C1_W2_Lab02_Multiple_Variable_Soln, problem with understanding compute_gradient(X, y, w, b)

In the C1_W2_Lab02_Multiple_Variable_Soln, in the part of compute gradient we have the following function:

def compute_gradient(X, y, w, b): 
    Computes the gradient for linear regression 
      X (ndarray (m,n)): Data, m examples with n features
      y (ndarray (m,)) : target values
      w (ndarray (n,)) : model parameters  
      b (scalar)       : model parameter
      dj_dw (ndarray (n,)): The gradient of the cost w.r.t. the parameters w. 
      dj_db (scalar):       The gradient of the cost w.r.t. the parameter b. 
    m,n = X.shape           #(number of examples, number of features)
    dj_dw = np.zeros((n,))
    dj_db = 0.

    for i in range(m):                             
        err = (np.dot(X[i], w) + b) - y[i]   
        for j in range(n):                         
            dj_dw[j] = dj_dw[j] + err * X[i, j]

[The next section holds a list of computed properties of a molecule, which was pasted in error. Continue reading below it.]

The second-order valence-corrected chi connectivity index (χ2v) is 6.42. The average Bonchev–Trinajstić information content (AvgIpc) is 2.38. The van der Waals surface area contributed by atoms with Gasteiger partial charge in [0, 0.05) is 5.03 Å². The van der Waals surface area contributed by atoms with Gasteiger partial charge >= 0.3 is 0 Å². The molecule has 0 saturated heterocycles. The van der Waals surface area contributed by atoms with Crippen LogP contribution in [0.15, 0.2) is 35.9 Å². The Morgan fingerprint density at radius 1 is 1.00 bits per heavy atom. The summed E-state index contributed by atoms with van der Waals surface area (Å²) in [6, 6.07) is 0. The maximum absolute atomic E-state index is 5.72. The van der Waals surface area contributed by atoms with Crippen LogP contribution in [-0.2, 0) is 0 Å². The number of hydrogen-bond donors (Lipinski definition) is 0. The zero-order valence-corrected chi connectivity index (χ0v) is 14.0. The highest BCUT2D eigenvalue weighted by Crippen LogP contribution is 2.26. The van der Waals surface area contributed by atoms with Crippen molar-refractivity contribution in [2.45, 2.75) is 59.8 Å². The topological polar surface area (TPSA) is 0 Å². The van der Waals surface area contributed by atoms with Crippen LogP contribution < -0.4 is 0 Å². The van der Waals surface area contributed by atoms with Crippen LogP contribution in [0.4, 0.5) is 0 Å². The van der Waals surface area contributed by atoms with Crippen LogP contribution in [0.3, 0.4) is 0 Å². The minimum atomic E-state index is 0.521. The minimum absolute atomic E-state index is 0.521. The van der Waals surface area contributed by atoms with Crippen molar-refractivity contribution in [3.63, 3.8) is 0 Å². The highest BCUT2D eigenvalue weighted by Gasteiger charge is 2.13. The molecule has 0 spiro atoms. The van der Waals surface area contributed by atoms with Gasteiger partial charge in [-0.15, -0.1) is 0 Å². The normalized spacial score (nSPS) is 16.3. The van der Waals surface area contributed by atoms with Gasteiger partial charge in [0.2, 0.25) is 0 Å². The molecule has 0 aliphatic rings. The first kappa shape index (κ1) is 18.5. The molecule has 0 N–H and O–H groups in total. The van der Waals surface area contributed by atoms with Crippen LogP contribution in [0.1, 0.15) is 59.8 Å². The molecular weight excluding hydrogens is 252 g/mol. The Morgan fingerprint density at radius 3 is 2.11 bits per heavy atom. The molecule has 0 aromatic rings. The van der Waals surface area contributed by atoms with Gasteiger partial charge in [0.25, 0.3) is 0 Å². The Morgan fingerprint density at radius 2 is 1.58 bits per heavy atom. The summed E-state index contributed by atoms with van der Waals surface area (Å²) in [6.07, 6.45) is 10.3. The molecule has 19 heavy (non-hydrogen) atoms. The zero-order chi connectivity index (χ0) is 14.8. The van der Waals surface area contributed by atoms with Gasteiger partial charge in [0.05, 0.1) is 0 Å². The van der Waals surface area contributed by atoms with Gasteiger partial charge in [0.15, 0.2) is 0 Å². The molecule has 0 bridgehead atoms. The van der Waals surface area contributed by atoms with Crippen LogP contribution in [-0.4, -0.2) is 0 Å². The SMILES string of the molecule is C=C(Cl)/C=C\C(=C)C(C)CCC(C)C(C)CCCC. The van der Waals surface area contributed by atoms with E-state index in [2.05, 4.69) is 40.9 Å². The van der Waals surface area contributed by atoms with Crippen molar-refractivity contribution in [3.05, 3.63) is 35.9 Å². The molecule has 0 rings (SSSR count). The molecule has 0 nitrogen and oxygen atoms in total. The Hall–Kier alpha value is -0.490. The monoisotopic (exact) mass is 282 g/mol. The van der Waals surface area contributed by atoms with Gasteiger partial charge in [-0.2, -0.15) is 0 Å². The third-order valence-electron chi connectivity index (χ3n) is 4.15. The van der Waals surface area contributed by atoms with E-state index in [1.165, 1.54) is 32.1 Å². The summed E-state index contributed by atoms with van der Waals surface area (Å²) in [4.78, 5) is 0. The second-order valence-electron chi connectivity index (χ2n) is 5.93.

dj_db = dj_db + err                        
    dj_dw = dj_dw / m                                
    dj_db = dj_db / m                                
    return dj_db, dj_dw

Since the derivatives are a cumulate sum over all examples, shouldn’t it be
dj_dw[j] += err * X[i, j] and then divide by m? I having trouble associating this code with the provided formulas. Can someone help me?

The code you propose would add dj_dw[j] to itself on every iteration of j, resulting in the gradients being 2 times too large.

You can either use “q += …”, or “q = q + …”, but not both at the same time.

I correct the code, in my option it should be dj_dw[j] += err * X[i, j] the same for b, dj_db += err . I’ve changed, and got the same results

I’m just having a hard time to understand the code how it was written. I can’t associate it with the original formula

OMG! I’m feeling dum right now hahahaah. I have just understood what you said. The cumulative sum is already happening, I just did not paid attention to the code. The inner for loop can also be changed to dj_dw += err * X[i, :] to update the entire vector all at once. It also yields the same result.

You can also omit the for-loop over the features, and compute that using a matrix product.